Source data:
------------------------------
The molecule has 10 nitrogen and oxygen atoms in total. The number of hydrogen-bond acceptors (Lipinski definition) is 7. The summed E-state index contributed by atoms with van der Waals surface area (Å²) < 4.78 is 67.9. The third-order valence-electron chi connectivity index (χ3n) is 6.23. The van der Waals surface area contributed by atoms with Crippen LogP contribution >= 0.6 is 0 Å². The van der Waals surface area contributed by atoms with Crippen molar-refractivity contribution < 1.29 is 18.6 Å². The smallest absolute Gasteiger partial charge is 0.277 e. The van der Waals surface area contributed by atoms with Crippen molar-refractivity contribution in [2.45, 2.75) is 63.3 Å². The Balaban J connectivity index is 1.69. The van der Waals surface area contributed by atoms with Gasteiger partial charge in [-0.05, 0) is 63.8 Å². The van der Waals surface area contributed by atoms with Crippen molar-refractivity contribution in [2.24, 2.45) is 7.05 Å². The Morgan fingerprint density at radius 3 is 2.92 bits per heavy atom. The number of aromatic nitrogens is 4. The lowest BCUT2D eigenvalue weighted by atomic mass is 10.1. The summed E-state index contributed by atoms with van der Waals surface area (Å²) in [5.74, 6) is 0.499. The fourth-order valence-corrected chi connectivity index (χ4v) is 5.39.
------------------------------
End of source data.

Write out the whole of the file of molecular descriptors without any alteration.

The molecule has 10 nitrogen and oxygen atoms in total. The number of hydrogen-bond acceptors (Lipinski definition) is 7. The summed E-state index contributed by atoms with van der Waals surface area (Å²) < 4.78 is 67.9. The third-order valence-electron chi connectivity index (χ3n) is 6.23. The van der Waals surface area contributed by atoms with Crippen LogP contribution >= 0.6 is 0 Å². The van der Waals surface area contributed by atoms with Crippen molar-refractivity contribution < 1.29 is 18.6 Å². The smallest absolute Gasteiger partial charge is 0.277 e. The van der Waals surface area contributed by atoms with Crippen molar-refractivity contribution in [2.45, 2.75) is 63.3 Å². The Balaban J connectivity index is 1.69. The van der Waals surface area contributed by atoms with Gasteiger partial charge in [-0.05, 0) is 63.8 Å². The van der Waals surface area contributed by atoms with Crippen molar-refractivity contribution in [2.24, 2.45) is 7.05 Å². The Morgan fingerprint density at radius 3 is 2.92 bits per heavy atom. The number of aromatic nitrogens is 4. The lowest BCUT2D eigenvalue weighted by atomic mass is 10.1. The summed E-state index contributed by atoms with van der Waals surface area (Å²) in [5.74, 6) is 0.499. The fourth-order valence-corrected chi connectivity index (χ4v) is 5.39.